Elder Ronald A. Rasband of the Quorum of the Twelve Apostles began his recent trip to Africa by traveling to the construction site of the Durban South Africa Temple.
As he stood on the deep red soil outside the future temple, the Apostle envisioned the gospel’s unlimited and divinely guided potential across the vast African continent.
“The Lord is preparing the African people to receive all of His blessings,” he told the Church News.
The Church is indeed enjoying a dynamic moment in Africa. Three temples are in operation on the continent—in Johannesburg, South Africa; Accra, Ghana; and in Aba, Nigeria—and five more are being built or have been announced in Abidjan, Ivory Coast; Nairobi, Kenya; Kinshasa, Democratic Republic of the Congo; Harare, Zimbabwe; and in Durban.
This historic period of temple building across Africa, Elder Rasband said, “enlightened me on my journey to make the Savior and the temple the centerpieces of my messages and teachings.”
Elder Rasband’s May 18–29 trip to the Africa Southeast Area included visits with thousands of members and missionaries in South Africa and the Democratic Republic of the Congo. He presided over a variety of priesthood leadership conferences, missionary meetings, special stake conferences, and young adult devotionals.
“[The African] members and missionaries were thrilled to have a member of the Quorum of the Twelve Apostles with them in meetings and training,” wrote Elder Kevin S. Hamilton, General Authority Seventy who presides over the Africa Southeast Area, in an email to the Church News. “They were deeply touched to feel of his love and testimony. Elder Rasband taught with power and ‘as one having authority.’ The impact of his visit to the Africa Southeast Area will be felt for years, even generations to come.”
A continent of many temples
This ongoing period of temple building is evidence of the Lord’s love for His children in Africa, taught Elder Rasband. In the coming years, the African Latter-day Saints will enjoy unprecedented access to dedicated houses of God. Legions of families will become forever families. They will enjoy the blessings of the gospel in full.
Future temples also bring new levels of responsibility. Elder Rasband encouraged the members to mark this season of temple building by deepening their own dedication to the Lord.
First, he offered counsel to those who have never been to the temple: Start by becoming worthy to enter the temple. Work closely with your bishop and other priesthood leaders. Look to that special day when you can be sealed to your family.
Next, for those who have been to the temple but are without a current temple recommend: Prayerfully prepare to return to the temple. Work closely with your leaders. Commit to make changes in your life that will allow you to again experience the joy of worshipping in the temple.
And finally, for those with a current temple recommend: Evaluate your own life. Attend the temple as often as your circumstances allow.
The Church has enjoyed a presence in South Africa for over 160 years. It’s the home of Africa’s first temple—the Johannesburg South Africa Temple, dedicated in 1985 by President Gordon B. Hinckley.
Elder Rasband was both humbled and inspired by the devotion of the African members. At the May 28 multistake gathering in the DR Congo city of Lubumbashi, for example, nearly 5,000 people squeezed into the stake center and adjoining tents to listen to Elder Rasband and the other Brethren.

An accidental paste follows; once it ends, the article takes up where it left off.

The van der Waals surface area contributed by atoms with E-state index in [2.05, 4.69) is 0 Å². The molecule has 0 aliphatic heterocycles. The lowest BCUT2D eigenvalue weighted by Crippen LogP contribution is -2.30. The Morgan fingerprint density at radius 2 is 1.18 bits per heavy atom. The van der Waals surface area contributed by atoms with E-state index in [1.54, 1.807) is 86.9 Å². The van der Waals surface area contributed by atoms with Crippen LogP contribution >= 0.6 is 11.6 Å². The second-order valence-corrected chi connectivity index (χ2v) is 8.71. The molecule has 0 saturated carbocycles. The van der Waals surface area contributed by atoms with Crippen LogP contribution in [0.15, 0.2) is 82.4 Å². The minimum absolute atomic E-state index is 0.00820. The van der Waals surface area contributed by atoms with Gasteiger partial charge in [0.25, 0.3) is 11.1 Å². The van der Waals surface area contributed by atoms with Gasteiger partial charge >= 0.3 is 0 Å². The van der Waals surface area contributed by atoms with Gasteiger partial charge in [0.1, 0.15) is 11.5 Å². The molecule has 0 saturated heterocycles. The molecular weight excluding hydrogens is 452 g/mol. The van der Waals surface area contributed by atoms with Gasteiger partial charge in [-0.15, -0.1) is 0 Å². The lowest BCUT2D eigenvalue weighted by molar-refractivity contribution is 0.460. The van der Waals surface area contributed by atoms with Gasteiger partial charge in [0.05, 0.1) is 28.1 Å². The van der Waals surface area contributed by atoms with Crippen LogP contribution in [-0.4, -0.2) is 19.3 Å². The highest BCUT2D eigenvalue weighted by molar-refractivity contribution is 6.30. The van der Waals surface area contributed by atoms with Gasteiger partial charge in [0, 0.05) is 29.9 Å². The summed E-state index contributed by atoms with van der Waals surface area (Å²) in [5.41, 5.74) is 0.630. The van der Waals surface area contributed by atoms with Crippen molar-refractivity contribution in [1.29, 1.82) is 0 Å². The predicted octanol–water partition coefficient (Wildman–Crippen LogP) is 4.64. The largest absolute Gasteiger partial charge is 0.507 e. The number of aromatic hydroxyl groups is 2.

“The people were so hungry to hear the words of the leaders of the Church and to hear testimonies borne of Jesus Christ,” he said.
Elder Rasband frequently expressed the love and gratitude of President Monson for the African Saints, noted Elder Hamilton. “He told them that if President Monson were here, he would say at least two things: First, I love you. And second, thank you for your service and faithfulness. The members were deeply touched to know that the prophet was aware of them and concerned for their wellbeing.”
“Fellowcitizens with the saints”
Elder Rasband’s travels also offered him and the other General Authorities opportunities to hear the concerns and queries of the African members.
At a young adult devotional in Lubumbashi a question was raised about the ongoing practice of dowries, or “bride price,” where a prospective groom pays a price to the bride’s family in order to take their daughter in marriage. This has become a significant barrier to marriage for many young Latter-day Saints in the region.
“The First Presidency and the Twelve have asked the African Saints to keep any traditions that are good and that strengthen the family but to abandon traditions that impede the formation of families, such as bride price,” wrote Elder Hamilton.
Prior to the multistake conference in Lubumbashi, Elder Rasband felt prompted to invite a young single woman named Anastasia, who had attended the earlier young adult devotional, to share her testimony. Without prompting or direction, Anastasia bore her testimony about the importance of eternal marriage and the need to abandon bride price.
“We are not merchandise,” she declared to parents and other relatives. Elder Rasband remembers a hush settling across the congregation. “She bridged a subject that is so sensitive,” he said. “I could not be more proud of her. … That was the most powerful address of my 10-day journey.”
He repeated the words that the Apostle Paul once taught a diverse audience: “Now therefore ye are no more strangers and foreigners, but fellowcitizens with the saints, and of the household of God; and are built upon the foundation of the apostles and prophets, Jesus Christ himself being the chief corner stone” (Ephesians 2:19–20).
“The Lord loves the African people, and He has expectations for them to claim their promised blessings.”